Freedom Tour challenging institutional care in Nova Scotia

A filmmaker is riding his bike 800 kilometres across Nova Scotia to raise awareness of institutionalized people with intellectual disabilities in the province.

People with intellectual disabilities focus of documentary that inspired bike tour

A filmmaker is riding his bike 800 kilometres across Nova Scotia to raise awareness of institutionalized people with intellectual disabilities in the province.

Brad Rivers left Yarmouth Friday to start his trip. He’s showing the documentary Freedom Tour Nova Scotia in towns and villages as he goes.

Rivers says while other provinces have closed their large-scale institutions in favour of community living, many people still live in institutions here.

“Nova Scotia is about 20 years behind in its services for people with disabilities,” he says.

He hopes Freedom Tour Nova Scotia will spread his message of integration by bringing together people with intellectual disabilities and those from the wider community.

The film was made by and with people with intellectual disabilities through the People First organization.

Barred from marriage

One story in the movie features Bonnie and Harold MacDonald. The MacDonalds are married today and have been together for three decades.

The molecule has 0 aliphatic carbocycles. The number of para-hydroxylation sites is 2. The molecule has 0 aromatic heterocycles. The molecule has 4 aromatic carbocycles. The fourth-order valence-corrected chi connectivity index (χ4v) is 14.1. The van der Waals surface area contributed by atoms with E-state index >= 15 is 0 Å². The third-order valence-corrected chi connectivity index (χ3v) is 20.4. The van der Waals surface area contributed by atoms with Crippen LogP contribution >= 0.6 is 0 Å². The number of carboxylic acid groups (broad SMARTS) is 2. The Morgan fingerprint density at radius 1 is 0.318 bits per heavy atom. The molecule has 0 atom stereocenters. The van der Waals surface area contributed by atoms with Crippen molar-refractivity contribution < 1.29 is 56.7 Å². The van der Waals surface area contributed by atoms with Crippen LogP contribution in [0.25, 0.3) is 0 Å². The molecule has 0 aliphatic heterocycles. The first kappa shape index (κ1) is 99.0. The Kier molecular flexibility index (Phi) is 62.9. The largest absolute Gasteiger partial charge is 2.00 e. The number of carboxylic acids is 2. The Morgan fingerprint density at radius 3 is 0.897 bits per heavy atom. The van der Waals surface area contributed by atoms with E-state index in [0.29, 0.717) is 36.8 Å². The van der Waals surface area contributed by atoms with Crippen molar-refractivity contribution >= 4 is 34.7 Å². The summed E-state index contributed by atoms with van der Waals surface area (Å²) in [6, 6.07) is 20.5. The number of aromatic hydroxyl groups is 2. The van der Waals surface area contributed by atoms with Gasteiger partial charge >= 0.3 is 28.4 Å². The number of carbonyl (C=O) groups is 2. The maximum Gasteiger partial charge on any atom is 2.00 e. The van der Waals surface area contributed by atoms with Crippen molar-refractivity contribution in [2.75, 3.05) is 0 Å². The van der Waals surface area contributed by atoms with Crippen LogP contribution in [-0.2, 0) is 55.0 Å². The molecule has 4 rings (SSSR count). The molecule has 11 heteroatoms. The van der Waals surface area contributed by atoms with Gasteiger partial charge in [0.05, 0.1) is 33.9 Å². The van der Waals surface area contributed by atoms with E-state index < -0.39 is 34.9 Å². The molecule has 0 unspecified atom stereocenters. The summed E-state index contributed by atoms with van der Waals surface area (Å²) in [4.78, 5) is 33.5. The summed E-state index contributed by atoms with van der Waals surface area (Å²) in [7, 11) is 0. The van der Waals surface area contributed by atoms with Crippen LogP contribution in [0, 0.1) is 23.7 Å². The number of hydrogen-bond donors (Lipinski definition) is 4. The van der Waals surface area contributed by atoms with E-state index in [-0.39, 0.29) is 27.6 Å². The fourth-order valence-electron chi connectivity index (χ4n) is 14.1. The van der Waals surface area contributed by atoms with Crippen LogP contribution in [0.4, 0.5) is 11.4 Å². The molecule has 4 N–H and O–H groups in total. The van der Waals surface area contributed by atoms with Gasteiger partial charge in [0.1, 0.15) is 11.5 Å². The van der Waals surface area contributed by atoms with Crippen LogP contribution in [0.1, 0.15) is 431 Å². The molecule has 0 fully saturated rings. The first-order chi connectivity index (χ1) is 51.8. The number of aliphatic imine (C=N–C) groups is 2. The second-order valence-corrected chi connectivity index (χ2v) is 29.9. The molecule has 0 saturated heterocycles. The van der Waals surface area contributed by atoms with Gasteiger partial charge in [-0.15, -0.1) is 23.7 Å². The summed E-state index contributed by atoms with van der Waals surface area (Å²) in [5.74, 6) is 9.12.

But the institution they were kept in as young people barred them from marrying because of their intellectual disabilities.

“When you're in the institution, you could not get out of the institution to do what you want to do. You had to do things their way. Not our way. That made it tough for me,” she said.

The powerlessness had her fearing for Harold’s health.

“They were giving him a lot of medications. If it hadn't been for me getting him the medications half off him, he wouldn't be here with me today. They had him so doped up; it was not good,” she said.

The MacDonalds live independently now. They advocate for people like themselves in the group People First. 

Rivers is riding along the Annapolis Valley to Cape Breton. You can see the full schedule here

Bonnie and Harold MacDonald tell their story in the film. (CBC)